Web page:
Design tips for home working spaces
By April of this year, 46.6% of workers in the UK were working from home. Of these people, some 86% were doing so due to the pandemic.
For many Londonders, where 45% of boroughs have a median property size of smaller than 78sqm, this has meant that a small living space has had to double as a working space — that often needs to accommodate more than one person.
While it’s important to heed expert advice and stay home where possible to prevent the spread of the virus, there are ways in which we can arrange and design our work spaces to ease the mental burden of monotony. We caught up with Anna Burles, Creative Director and Founder of interior design agency Run for the Hills and the woman behind Kindred’s recent interior redesign, and asked for her top tips on how to make home working feel less like you’re living at work.
Storage, storage, storage
You may still be physically in the same space at the end of the working day, but to ease the mental transition into downtime it helps to have a ritual of putting your work things away. Here, storage is key, says Anna: “It’s about getting it out of sight and out of mind, which helps you switch off. Don’t worry about where you’re putting it — whether that’s getting a little chest of drawers or taking stuff out of an existing drawer. It doesn’t matter if you put it in your wardrobe!”
As well as using storage boxes or existing furniture, you could also use small curtains or doors to simply hide things from sight. Anything is fair game: you could use your bedside table or even a blanket box at the end of the bed. “The more messy my work area is, this impacts how my home feels, which adds stress to the situation,” says Anna. “A really easy way to have a sense of calm is to remove clutter.”
This bookshelf inside Kindred is used to divide parts of the Hall into separate working spaces
Use what you’ve got
Key to making your space work for you is figuring out how to use what you’ve got. You might find that it helps to create a sense of division within the space that separates working and living areas. If you have a bookshelf, for example, this could be repositioned as a room divide, to separate your desk from the rest of the space. A sideboard or storage unit could also work.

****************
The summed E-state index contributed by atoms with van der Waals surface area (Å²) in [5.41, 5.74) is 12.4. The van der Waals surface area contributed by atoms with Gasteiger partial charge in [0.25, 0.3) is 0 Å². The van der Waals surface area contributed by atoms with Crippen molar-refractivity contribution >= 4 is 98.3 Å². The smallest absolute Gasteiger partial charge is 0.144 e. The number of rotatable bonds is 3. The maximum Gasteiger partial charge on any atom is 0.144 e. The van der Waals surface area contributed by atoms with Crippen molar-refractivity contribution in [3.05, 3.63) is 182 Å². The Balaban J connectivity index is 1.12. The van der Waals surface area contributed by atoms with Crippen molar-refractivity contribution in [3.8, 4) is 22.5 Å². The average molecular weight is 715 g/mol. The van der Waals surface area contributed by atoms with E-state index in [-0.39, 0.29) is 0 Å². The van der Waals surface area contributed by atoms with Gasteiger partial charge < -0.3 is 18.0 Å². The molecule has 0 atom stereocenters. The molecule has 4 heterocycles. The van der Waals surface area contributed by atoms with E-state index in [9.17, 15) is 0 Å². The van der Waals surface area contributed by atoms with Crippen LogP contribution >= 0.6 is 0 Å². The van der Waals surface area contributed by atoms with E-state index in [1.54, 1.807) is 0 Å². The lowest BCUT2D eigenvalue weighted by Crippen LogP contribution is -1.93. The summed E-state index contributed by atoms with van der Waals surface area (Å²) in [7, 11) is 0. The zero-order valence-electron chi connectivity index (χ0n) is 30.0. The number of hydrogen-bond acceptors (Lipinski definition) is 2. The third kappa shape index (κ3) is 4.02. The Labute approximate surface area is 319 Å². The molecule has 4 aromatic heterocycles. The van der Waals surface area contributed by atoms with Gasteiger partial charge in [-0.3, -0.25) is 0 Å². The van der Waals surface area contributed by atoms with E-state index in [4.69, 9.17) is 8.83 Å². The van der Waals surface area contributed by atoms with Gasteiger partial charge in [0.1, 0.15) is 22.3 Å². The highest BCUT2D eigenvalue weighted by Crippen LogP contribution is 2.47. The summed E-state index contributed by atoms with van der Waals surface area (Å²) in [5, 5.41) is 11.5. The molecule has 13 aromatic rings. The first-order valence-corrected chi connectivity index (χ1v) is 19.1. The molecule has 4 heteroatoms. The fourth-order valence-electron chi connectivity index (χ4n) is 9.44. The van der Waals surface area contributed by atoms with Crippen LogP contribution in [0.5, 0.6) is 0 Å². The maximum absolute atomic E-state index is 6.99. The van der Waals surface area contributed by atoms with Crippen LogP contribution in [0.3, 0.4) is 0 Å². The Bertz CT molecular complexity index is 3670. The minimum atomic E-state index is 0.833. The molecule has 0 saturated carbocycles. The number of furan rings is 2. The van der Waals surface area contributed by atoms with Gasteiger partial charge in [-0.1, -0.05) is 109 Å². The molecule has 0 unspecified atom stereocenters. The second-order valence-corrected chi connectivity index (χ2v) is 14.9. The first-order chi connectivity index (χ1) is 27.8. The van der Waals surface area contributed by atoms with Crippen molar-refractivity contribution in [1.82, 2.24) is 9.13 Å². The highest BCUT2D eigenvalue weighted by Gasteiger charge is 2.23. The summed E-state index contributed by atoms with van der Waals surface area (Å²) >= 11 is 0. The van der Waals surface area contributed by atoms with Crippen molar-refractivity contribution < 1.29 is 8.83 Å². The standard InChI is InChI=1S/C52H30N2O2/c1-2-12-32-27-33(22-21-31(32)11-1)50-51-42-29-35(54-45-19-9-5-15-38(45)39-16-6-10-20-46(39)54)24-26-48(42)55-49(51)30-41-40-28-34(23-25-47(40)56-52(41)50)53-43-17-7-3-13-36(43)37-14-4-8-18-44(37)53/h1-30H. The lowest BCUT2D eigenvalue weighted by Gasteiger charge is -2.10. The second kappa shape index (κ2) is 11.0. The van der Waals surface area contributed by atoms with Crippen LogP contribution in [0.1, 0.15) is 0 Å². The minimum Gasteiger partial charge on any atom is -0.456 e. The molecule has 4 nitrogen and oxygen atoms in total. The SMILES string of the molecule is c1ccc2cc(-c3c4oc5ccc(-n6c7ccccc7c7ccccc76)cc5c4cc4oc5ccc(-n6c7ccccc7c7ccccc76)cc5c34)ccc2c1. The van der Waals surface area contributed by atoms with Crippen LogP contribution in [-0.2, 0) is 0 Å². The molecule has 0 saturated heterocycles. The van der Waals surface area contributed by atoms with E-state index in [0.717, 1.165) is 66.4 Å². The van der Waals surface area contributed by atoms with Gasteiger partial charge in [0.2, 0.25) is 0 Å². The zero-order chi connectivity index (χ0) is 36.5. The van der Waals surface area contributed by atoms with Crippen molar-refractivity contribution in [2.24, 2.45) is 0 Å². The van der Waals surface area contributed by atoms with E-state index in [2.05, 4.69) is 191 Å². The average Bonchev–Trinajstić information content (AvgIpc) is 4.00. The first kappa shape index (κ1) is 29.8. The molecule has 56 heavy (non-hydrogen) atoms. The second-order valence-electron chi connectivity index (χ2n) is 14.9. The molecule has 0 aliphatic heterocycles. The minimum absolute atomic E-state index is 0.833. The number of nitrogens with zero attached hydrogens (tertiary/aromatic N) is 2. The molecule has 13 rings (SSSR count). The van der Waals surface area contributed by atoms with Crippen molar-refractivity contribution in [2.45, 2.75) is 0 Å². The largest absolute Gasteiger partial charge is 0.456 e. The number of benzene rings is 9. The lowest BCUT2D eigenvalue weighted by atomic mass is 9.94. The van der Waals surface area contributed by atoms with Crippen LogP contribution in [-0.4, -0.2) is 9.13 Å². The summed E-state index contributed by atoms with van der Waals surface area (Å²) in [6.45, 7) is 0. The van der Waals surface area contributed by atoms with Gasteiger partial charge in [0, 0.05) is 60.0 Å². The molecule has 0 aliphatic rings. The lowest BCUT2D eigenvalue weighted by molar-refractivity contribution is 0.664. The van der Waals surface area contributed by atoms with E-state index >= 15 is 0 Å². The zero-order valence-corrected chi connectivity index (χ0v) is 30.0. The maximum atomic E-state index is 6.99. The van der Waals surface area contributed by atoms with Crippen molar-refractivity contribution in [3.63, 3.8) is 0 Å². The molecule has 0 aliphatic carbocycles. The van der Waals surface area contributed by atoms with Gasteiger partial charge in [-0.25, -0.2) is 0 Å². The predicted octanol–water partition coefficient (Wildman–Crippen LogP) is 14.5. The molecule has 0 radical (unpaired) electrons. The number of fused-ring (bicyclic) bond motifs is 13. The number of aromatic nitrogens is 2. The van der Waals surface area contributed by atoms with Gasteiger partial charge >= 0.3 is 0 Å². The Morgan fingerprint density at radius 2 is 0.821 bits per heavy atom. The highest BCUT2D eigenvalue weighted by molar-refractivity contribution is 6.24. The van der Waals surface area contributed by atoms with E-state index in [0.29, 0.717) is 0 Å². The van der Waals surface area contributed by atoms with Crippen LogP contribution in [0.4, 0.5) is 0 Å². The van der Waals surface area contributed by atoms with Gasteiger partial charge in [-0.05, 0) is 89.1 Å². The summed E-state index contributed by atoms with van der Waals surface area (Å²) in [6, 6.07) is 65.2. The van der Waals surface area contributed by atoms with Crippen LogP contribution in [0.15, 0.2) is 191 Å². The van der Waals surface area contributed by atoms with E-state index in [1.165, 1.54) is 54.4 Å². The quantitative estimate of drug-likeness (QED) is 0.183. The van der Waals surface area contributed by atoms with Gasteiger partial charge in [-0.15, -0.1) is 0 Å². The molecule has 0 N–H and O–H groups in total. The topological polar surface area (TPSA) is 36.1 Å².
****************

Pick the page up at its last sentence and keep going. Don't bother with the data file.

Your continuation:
If you need to save space, consider pieces of furniture that could be dual-purpose — for example, a ladder shelf that has a desk below it. This can also help to prevent your space from looking too much like an office. Anna encourages creativity in finding a desk to work from, as long as it functions as a desk. For example, you might repurpose a dressing table that has enough space to host a laptop.
Anna is also currently working from home, and is using a narrow table in her bedroom as a desk. “I wouldn’t want it to be a work desk, I wanted it to still look nice in the bedroom. So I chose a very narrow table that can house a laptop,” she says.
“Comfort at home makes a big difference,” says Anna. This can refer to both the physical comfort of your furniture and the look and feel of a space.
“A comfortable chair can make a big difference. With a ladder shelf, you could have a few cool books and a piece of art, so that it doesn’t feel like work or a desk. You could buy interesting boxes and folders, which you can just put things in to make it look nice,” she says.
As the days get shorter, you might find that candles add a cosy sense of warmth to your space.
Plants feature throughout Kindred’s interiors
Bring the outside in
A popular — and brilliant — way to breathe life into a space is by adding plants. “Plants make a huge difference, they bring the outside in, even if you aren’t getting out as much,” says Anna. And it doesn’t matter if you aren’t green-fingered: there’s no shame in buying some fake plants, some of which can be very realistic. Just adding one plant can make a difference: “Even against a very plain wall, if you have one lovely plant and a great piece of art, it can be really lovely.” This is especially great if you need to make Zoom calls and would like to have a nice background scene.
Another tip Anna shares is to consider using mirrors to create a reflection of the view outside. “If your desk can’t see out of the window, you can use a mirror to create a reflection and then you have a nice view out of the mirror,” she says. This really helps to remind us that a world exists beyond the walls of our homes.
Following government guidance, Kindred are aiming to re-open on December 3rd. We are accepting bookings for Christmas from December 10th. Learn more about how we are keeping our building safe
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